The pulse sequence diagram of FAIR-MGESSE is shown in Fig. 1: after an inversion recovery, arterial spin labeling perfusion contrast will be obtained in the first EPI readout; and the following series of EPI readouts were used to measure OEF after a nonselective inversion pulse. FAIR-MGESSE was implemented on a 3T GE MR750 MRI scanner. Five healthy adult subjects (24-27 y) were recruited for a visual stimulus study. The stimulus consisted of two minute presentations of an 8Hz flashing radial checkerboard (with central fixation point), interleaved with two minutes of the fixation point alone (2 OFF epochs and 1 ON epoch) and the scan parameters used were: inversion slab thickness=78mm, TI=1000ms, TR=3000ms, 11 slices without space, 4x4x6mm3. TE=66ms, dTE=20.6ms, dTE1 was as short as possible. 3D T1-weighted images for TR/TE/alpha=6.6ms/2.9ms/12°, 1x1x1mm3. 1mm isotropic 3D T1-weighted images were also obtained. The acquired FAIR-MGESSE data was corrected for motion, co-registered to the 3D T1 anatomical image, all images were spatially normalized to standard MNI space and the normalized FAIR-MGESSE images were smoothed. The perfusion image was obtained by subtracting the adjacent slab-selective and nonselective images from the first echo in the sequence.R2 was estimated from one pair of the gradient echo images (the 2th and 4th gradient echoes) that were acquired symmetrically about the spin echo as:$$R_{2}=ln\left(\frac{S(TE-dTE)}{S(TE+dTE)}\right)/2dTE$$ Similarly, the reversible relaxation rate,R2′, can be estimated from the last four gradient echo images by: $$S(t)=S_{0}\cdot exp(-R_{2}\cdot t)\cdot exp(-R_{2}^{'}\cdot |TE-t|)$$ Furthermore,λ (the fractional cerebral venous blood volume) can be obtained from the real spin echo signaland S0(TE) and extrapolated spin echo signals S(TE) from above equation by: $$\lambda=\ln(S(TE))-\ln(S_{0}(TE))$$ then OEF can be calculated by:$$R_{2}^{'}=\lambda\cdot 4/3\pi\cdot\gamma\cdot \triangle\chi_{0}\cdot Hct\cdot B_{0}\cdot OEF$$ where γ is the gyromagnetic ratio; Hct is the fractional hematocrit, a constant Hct of 0.42 was employed for all subjects and a small vessel Hct to large vessel Hct ratio of 0.854; Δχ0is the susceptibility difference between the fully oxygenated and fully deoxygenated blood, which has been measured to be 0.18 ppm per unit Hct5. Maps of the t-statistics for ASL and OEF were thresholded at voxel-level P < 0.001 with cluster-level FWE correction of P < 0.05. Only common activation areas that passed the statistically significant threshold for ASL and OEF maps was used for calculating the average values of the $$$\triangle OEF/OEF^{base}$$$ and $$$\triangle CBF/CBF^{base}$$$, respectively. Under conditions of constant arterial oxygen content, $$$\triangle CMRO_{2}/CMRO_{2}^{base}$$$ was calculated by: $$\frac{\triangle CMRO_{2}}{CMRO_{2}^{base}}=(1+\frac{\triangle CBF}{CBF^{base}})\cdot (1+\frac{\triangle OEF}{OEF^{base}})-1$$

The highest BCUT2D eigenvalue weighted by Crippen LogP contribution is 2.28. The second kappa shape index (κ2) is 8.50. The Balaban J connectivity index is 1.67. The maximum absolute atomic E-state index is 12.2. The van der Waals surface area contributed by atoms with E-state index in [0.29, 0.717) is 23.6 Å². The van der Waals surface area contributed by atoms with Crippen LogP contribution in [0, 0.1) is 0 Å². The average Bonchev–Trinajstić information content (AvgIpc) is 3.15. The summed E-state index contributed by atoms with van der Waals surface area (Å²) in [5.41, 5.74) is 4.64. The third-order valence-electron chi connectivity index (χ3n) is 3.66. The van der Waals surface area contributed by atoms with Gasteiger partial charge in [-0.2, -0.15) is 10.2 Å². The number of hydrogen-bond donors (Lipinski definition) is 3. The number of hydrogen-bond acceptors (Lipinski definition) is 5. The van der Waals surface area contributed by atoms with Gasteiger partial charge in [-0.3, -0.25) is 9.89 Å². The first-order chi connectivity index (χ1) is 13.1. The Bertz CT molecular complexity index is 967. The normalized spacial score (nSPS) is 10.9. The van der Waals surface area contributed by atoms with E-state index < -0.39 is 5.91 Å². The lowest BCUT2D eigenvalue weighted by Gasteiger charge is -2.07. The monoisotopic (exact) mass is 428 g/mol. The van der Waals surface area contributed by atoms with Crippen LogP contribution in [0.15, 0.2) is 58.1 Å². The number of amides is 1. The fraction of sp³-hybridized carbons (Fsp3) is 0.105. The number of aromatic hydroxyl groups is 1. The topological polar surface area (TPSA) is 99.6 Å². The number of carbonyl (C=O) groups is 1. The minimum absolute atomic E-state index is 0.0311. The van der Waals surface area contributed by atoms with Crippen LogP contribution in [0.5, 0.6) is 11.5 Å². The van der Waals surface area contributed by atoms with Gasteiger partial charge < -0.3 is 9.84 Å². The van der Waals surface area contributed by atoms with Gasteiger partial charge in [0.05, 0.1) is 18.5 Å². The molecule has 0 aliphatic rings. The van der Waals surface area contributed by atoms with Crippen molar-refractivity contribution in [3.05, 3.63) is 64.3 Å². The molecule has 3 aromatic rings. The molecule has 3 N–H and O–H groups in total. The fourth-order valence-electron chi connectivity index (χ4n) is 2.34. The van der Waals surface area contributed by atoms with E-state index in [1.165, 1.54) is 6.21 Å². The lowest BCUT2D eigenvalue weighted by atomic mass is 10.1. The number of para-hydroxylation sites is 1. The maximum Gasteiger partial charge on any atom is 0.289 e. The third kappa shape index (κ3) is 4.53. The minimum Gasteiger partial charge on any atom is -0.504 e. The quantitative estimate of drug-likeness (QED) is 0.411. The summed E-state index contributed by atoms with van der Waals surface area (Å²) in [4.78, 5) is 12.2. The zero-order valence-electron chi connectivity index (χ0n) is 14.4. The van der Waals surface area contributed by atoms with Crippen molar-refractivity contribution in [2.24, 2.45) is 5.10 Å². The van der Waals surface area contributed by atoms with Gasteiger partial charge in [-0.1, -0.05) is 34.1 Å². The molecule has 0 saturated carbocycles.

The activation maps for the ASL and OEF revealed significant changes during the visual stimulus, and the activation maps of a typical subject is shown in Fig.2 (five primary slices are shown). The measured relative OEF, CBF and CMRO2 of all the subjects are summarized in Table 1. From five subjects the $$$\triangle OEF/OEF^{base}$$$,$$$\triangle CBF/CBF^{base}$$$ and $$$\triangle CMRO_{2}/CMRO_{2}^{base}$$$ were (mean±s.d.) -0.2785±0.042, 0.5815±0.0938 and 0.1403±0.0854, respectively.

Discussion and conclusion

In this work, a new method named FAIR-MGESSE that acquires relative CBF, OEF and CMRO2 of multislices of the brain voxel by voxel during functional challenges was proposed and tested in a fMRI study. Our estimates of relative changes in CBF, OEF and CMRO2 fell within the expected physiological range and were comparable with previous reports6,7. Due to its short scan time, relatively high spatial and temporal resolution and simultaneous measurement of multiple physiological parameters, it is might be a highly potential method to effectively assess CMRO2 in future functional studies.



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Fig.1. Schematic diagram of the pulse sequence that performs concurrent acquisitions of seven images. An adiabatic inversion pulse (combined with slab selection gradients) was used for alternating slab-selective and non-slab-selective inversion, followed by an inversion time delay (TI) for perfusion image with gradient-echo echo-planar imaging (EPI), and a six-sampling spin echo EPI acquisition for OEF map fitting.

Fig.2. The functional maps of the ASL and OEF for a single subject at 8Hz stimulus frequency (five primary slices are shown). The activation area (in color) were generated by setting the threshold at voxel-level P < 0.001 with cluster-level FWE correction of P < 0.05 superimposed onto a standard template.

Tbale 1. Summary of relative changes in OEF, CBF and CMRO2 during visual task for five human subjects

Proc. Intl. Soc. Mag. Reson. Med. 25 (2017)